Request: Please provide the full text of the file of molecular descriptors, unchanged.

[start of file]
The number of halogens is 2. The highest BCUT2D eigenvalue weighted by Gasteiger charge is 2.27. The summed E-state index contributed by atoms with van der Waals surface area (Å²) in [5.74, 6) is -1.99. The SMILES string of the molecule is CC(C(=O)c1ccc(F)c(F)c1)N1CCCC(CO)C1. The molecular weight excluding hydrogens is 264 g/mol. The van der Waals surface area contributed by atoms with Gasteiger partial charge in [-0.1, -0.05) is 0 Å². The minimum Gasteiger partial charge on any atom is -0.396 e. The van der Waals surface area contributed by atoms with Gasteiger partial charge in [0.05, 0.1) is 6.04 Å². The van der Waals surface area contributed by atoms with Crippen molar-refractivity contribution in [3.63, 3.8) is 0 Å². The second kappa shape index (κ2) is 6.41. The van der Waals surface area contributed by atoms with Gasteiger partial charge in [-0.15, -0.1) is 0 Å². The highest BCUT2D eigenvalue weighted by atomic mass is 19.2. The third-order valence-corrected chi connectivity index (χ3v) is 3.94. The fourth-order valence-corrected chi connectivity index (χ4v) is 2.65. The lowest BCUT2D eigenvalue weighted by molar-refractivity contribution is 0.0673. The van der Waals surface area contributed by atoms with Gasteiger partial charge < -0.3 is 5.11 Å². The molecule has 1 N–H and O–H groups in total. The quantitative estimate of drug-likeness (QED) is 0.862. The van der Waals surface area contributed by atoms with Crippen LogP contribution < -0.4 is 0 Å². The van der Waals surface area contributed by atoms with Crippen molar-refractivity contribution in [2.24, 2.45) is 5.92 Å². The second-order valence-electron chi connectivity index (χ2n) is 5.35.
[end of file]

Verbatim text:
The number of halogens is 2. The highest BCUT2D eigenvalue weighted by Gasteiger charge is 2.27. The summed E-state index contributed by atoms with van der Waals surface area (Å²) in [5.74, 6) is -1.99. The SMILES string of the molecule is CC(C(=O)c1ccc(F)c(F)c1)N1CCCC(CO)C1. The molecular weight excluding hydrogens is 264 g/mol. The van der Waals surface area contributed by atoms with Gasteiger partial charge in [-0.1, -0.05) is 0 Å². The minimum Gasteiger partial charge on any atom is -0.396 e. The van der Waals surface area contributed by atoms with Gasteiger partial charge in [0.05, 0.1) is 6.04 Å². The van der Waals surface area contributed by atoms with Crippen molar-refractivity contribution in [3.63, 3.8) is 0 Å². The second kappa shape index (κ2) is 6.41. The van der Waals surface area contributed by atoms with Gasteiger partial charge in [-0.15, -0.1) is 0 Å². The highest BCUT2D eigenvalue weighted by atomic mass is 19.2. The third-order valence-corrected chi connectivity index (χ3v) is 3.94. The fourth-order valence-corrected chi connectivity index (χ4v) is 2.65. The lowest BCUT2D eigenvalue weighted by molar-refractivity contribution is 0.0673. The van der Waals surface area contributed by atoms with Gasteiger partial charge < -0.3 is 5.11 Å². The molecule has 1 N–H and O–H groups in total. The quantitative estimate of drug-likeness (QED) is 0.862. The van der Waals surface area contributed by atoms with Crippen LogP contribution < -0.4 is 0 Å². The van der Waals surface area contributed by atoms with Crippen molar-refractivity contribution in [2.24, 2.45) is 5.92 Å². The second-order valence-electron chi connectivity index (χ2n) is 5.35.